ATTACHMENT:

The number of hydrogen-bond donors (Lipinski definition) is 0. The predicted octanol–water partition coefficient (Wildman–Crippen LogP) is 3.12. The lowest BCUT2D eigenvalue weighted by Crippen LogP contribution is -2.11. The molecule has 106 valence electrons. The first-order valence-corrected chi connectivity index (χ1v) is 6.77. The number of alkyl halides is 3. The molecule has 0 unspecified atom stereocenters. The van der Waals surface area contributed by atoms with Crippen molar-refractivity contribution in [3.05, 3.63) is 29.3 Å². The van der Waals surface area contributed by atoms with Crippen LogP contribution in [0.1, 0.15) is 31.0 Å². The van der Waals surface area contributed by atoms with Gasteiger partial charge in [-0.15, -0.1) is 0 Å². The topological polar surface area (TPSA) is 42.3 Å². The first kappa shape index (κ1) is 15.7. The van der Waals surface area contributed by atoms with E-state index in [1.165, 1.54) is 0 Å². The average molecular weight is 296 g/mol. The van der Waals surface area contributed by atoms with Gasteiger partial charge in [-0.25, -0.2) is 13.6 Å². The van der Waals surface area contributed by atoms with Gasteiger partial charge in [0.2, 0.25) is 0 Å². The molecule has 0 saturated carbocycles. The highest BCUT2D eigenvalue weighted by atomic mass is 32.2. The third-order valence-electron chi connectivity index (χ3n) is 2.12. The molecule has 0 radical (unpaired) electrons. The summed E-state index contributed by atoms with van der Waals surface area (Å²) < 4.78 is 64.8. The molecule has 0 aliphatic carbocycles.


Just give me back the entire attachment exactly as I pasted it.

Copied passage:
The number of hydrogen-bond donors (Lipinski definition) is 0. The predicted octanol–water partition coefficient (Wildman–Crippen LogP) is 3.12. The lowest BCUT2D eigenvalue weighted by Crippen LogP contribution is -2.11. The molecule has 106 valence electrons. The first-order valence-corrected chi connectivity index (χ1v) is 6.77. The number of alkyl halides is 3. The molecule has 0 unspecified atom stereocenters. The van der Waals surface area contributed by atoms with Crippen molar-refractivity contribution in [3.05, 3.63) is 29.3 Å². The van der Waals surface area contributed by atoms with Crippen LogP contribution in [0.1, 0.15) is 31.0 Å². The van der Waals surface area contributed by atoms with Gasteiger partial charge in [-0.15, -0.1) is 0 Å². The topological polar surface area (TPSA) is 42.3 Å². The first kappa shape index (κ1) is 15.7. The van der Waals surface area contributed by atoms with E-state index in [1.165, 1.54) is 0 Å². The average molecular weight is 296 g/mol. The van der Waals surface area contributed by atoms with Gasteiger partial charge in [-0.25, -0.2) is 13.6 Å². The van der Waals surface area contributed by atoms with Gasteiger partial charge in [0.2, 0.25) is 0 Å². The molecule has 0 saturated carbocycles. The highest BCUT2D eigenvalue weighted by atomic mass is 32.2. The third-order valence-electron chi connectivity index (χ3n) is 2.12. The molecule has 0 radical (unpaired) electrons. The summed E-state index contributed by atoms with van der Waals surface area (Å²) < 4.78 is 64.8. The molecule has 0 aliphatic carbocycles.